Wife and stay-at-home mom. I love a good mystery, but also enjoy the following genres; psychological thrillers, true crime, horror, PNR, YA fare, and of course the occasional zombie munch fest!
Eugene and his sister Barbie are living in poverty with a neglectful mother who would rather spend time with her "friends", than feed or care for her children. Basically, the two siblings only have each other, and Eugene does his best to look after Barbie. Their lives are drastically changed when Eugene has a chance meeting with a beautiful and mysterious woman, Penelope Embers.
House of Shadows is written in a first person narrative. Which was fine with me as I really enjoyed Eugene's character. Penelope immediatley takes a liking to both siblings, and seems to be the only adult that cares about their current living conditions. So, she strikes a deal with Eugene that she will help provide the things both siblings will need during their school years - under the guise of a charity. At this point Penelope is out of the picture, but they regularly recieve their packages of clothing and books. All the while, Eugene is hoping to see the mysterious woman again. When Penelope returns, Eugene gets a lot more than he bargained for. I'll leave it at that.
I must admit the end felt a tad rushed, but that didn't affect my overall enjoyment of the story. This was definitely a different take on vampires, and I'm looking forward to the sequel.
I'll start by saying.. Pete and Clyde are two of the biggest asshats! I had to get that off my chest..
A year after their father's death, Ben and Clyde are planning a fishing trip to Palacios, Texas. Meeting their Uncle Pete for the first time. What should be a fun time for the two brother's and their friends - turns into a parasitic nightmare at sea.
This is a short novel, but you get a good feel for each character. I liked Ben and his best friend, Gentry. You have the two stoner's thrown in the mix, and Clyde's girlfriend - she comes off as a real doormat in the beginning. As for Uncle Pete and Clyde.. you know how I feel about those two.
Once out to sea, the gore doesn't let up. These are some disgusting parasites. Barnacles that click as they open and close with flailing black tentacles. Pretty nasty when they've attached to a host. Parasite Deep might not be everyone's cup of tea - due to some of the content, but I enjoyed this horrifying tale. 4 stars.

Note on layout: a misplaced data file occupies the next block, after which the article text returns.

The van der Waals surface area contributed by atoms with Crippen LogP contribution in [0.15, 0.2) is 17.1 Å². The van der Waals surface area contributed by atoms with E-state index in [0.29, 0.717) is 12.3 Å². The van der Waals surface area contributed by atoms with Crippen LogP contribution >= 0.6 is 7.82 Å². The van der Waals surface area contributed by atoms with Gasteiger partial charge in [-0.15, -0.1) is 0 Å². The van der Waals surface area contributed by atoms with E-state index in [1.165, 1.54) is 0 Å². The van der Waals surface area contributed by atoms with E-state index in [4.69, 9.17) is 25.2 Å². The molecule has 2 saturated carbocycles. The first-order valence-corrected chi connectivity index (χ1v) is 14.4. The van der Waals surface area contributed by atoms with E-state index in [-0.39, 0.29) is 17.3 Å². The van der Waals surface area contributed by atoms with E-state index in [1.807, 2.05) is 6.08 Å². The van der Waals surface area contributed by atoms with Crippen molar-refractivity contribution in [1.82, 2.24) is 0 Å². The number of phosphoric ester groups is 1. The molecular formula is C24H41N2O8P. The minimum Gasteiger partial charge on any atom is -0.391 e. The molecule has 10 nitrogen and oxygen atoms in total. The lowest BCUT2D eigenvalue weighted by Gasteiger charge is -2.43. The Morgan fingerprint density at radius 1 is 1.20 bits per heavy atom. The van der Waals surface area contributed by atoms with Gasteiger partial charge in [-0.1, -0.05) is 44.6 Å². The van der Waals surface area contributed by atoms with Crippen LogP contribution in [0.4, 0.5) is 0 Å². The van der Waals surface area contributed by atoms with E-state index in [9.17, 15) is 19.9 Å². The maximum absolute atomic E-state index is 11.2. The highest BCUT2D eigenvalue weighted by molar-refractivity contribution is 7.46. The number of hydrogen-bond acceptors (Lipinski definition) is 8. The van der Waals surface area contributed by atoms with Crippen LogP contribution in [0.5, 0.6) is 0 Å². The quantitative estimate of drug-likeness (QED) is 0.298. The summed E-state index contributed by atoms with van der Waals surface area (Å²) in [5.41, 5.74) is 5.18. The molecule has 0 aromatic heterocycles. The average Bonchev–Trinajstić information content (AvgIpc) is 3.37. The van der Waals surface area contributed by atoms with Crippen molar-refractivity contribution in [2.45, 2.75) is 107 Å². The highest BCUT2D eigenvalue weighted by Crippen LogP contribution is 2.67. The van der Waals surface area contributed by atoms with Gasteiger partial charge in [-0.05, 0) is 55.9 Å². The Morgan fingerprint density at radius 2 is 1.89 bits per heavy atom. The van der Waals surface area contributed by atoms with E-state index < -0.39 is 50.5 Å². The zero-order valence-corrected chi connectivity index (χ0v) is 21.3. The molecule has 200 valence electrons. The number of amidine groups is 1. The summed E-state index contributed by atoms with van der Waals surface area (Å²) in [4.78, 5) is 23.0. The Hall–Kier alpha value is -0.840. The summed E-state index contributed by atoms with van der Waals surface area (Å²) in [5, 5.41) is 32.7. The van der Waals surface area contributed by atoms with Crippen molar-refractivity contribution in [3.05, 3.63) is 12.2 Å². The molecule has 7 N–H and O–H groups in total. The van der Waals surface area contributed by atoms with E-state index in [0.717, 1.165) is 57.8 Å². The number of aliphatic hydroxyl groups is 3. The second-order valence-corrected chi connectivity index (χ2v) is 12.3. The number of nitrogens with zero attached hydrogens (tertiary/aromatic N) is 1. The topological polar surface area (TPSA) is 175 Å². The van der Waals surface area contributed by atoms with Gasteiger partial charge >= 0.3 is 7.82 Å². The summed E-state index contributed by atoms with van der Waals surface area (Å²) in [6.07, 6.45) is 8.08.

Jeff Coyne is in need of a fresh start after his breakdown. With the support of his girlfreind, Vanessa, and his best freind, Sten - he moves to the small village of Thorston. Soon after the move, Jeff disappears. Sten and Vanessa are left to uncover Thorston's dark past, for fear that Jeff's life hangs in the balance.
Things start to go pretty much down hill for Jeff as he is settling into his new home. Starting with an odd encounter with a seemingly crazy neighbor, and an incident at the local pub. Vanessa hasn't heard from him in a week. So, naturally, Sten and Vanessa head to Thorston to find out what the hell is going on. They quickly find out, according to the village residents, that Jeff was exhibiting some strange behavior before he disappeared. Apparently, he was up to no good - this information was a little too vague. I don't know... maybe it's just me. I wanted a clearer picture as to why this cat went completely off the rails.
Moving on. So, Sten finds out there was some secret society thing going on here. They were called the "Officers", formed by families long standing in the village. Without giving too much away, this eventually ties into whats going on with Jeff, and the evil lurking beneath the surface (or, shall I say doorways) of the village.
This was a bit of mystery/horror rolled into one. Definitely some gruesome deaths and creepy scenes. The pace really picks up towards the end. Although, I found certain areas a little vague and confusing - I was satisfied with the conclusion. A solid 3 star read.
After reading The Narrows (which I thoroughly enjoyed), I was really looking forward to another great read by Ronald Malfi. Well, what a bummer..
Kelly is estranged from her family and living in Manhattan, when she gets a call from her father's "associate", that her sister, Becky, has had an accident. When she returns to the family compound, its pretty clear at this point she will have to confront her past to save her sister.
Kelly is a hot mess. And, rightfully so. She has completely suppressed the childhood trauma that caused her parent's admitting her into an Institution for three years. With nary a visit from her family. Of course, there will be a great deal of anxiety when trying to come to terms with a past she has spent her life running away from. I get that. But, Kelly spends a lot of time in the throws of many panic attacks. In which she has a strong painful need to urinate. In fact, she repeatedly urinates all over herself. I put my kindle down several times, and thought.. really, again? There was all kinds of repetition going on here.
I'm not even going to get into the subplot. I slogged through a lot of... again, unnecessary repetition. I just didn't care about any of these characters.
Despite my feelings on this book, I will read more of Ronald Malfi's work in the future. This one just didn't do it for me.